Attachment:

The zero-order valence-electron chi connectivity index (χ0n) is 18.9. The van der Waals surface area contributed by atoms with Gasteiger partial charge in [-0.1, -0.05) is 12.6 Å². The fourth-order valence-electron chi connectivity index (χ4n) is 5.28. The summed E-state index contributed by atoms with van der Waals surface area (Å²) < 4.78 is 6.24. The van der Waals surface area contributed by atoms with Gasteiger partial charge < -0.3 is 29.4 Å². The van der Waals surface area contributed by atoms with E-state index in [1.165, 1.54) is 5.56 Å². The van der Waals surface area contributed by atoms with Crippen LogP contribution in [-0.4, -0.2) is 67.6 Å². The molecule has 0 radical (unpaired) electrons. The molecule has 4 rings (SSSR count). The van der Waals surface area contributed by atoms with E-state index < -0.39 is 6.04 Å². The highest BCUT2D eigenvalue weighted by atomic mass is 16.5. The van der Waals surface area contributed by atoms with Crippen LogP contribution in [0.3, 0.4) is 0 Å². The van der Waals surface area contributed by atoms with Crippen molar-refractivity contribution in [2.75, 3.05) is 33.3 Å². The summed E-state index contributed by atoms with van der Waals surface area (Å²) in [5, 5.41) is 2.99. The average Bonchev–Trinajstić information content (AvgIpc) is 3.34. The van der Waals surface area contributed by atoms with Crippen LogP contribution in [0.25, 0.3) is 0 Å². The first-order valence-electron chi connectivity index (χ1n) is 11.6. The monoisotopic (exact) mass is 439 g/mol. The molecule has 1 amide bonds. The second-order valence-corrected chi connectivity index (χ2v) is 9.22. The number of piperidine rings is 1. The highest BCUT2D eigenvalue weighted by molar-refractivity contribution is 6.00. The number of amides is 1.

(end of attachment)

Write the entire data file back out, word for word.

The zero-order valence-electron chi connectivity index (χ0n) is 18.9. The van der Waals surface area contributed by atoms with Gasteiger partial charge in [-0.1, -0.05) is 12.6 Å². The fourth-order valence-electron chi connectivity index (χ4n) is 5.28. The summed E-state index contributed by atoms with van der Waals surface area (Å²) < 4.78 is 6.24. The van der Waals surface area contributed by atoms with Gasteiger partial charge < -0.3 is 29.4 Å². The van der Waals surface area contributed by atoms with E-state index in [1.165, 1.54) is 5.56 Å². The van der Waals surface area contributed by atoms with Crippen LogP contribution in [-0.4, -0.2) is 67.6 Å². The molecule has 0 radical (unpaired) electrons. The molecule has 4 rings (SSSR count). The van der Waals surface area contributed by atoms with E-state index < -0.39 is 6.04 Å². The highest BCUT2D eigenvalue weighted by atomic mass is 16.5. The van der Waals surface area contributed by atoms with Crippen LogP contribution in [0.3, 0.4) is 0 Å². The van der Waals surface area contributed by atoms with Crippen molar-refractivity contribution in [2.75, 3.05) is 33.3 Å². The summed E-state index contributed by atoms with van der Waals surface area (Å²) in [5, 5.41) is 2.99. The average Bonchev–Trinajstić information content (AvgIpc) is 3.34. The van der Waals surface area contributed by atoms with Crippen LogP contribution in [0.25, 0.3) is 0 Å². The first-order valence-electron chi connectivity index (χ1n) is 11.6. The monoisotopic (exact) mass is 439 g/mol. The molecule has 1 amide bonds. The second-order valence-corrected chi connectivity index (χ2v) is 9.22. The number of piperidine rings is 1. The highest BCUT2D eigenvalue weighted by molar-refractivity contribution is 6.00. The number of amides is 1.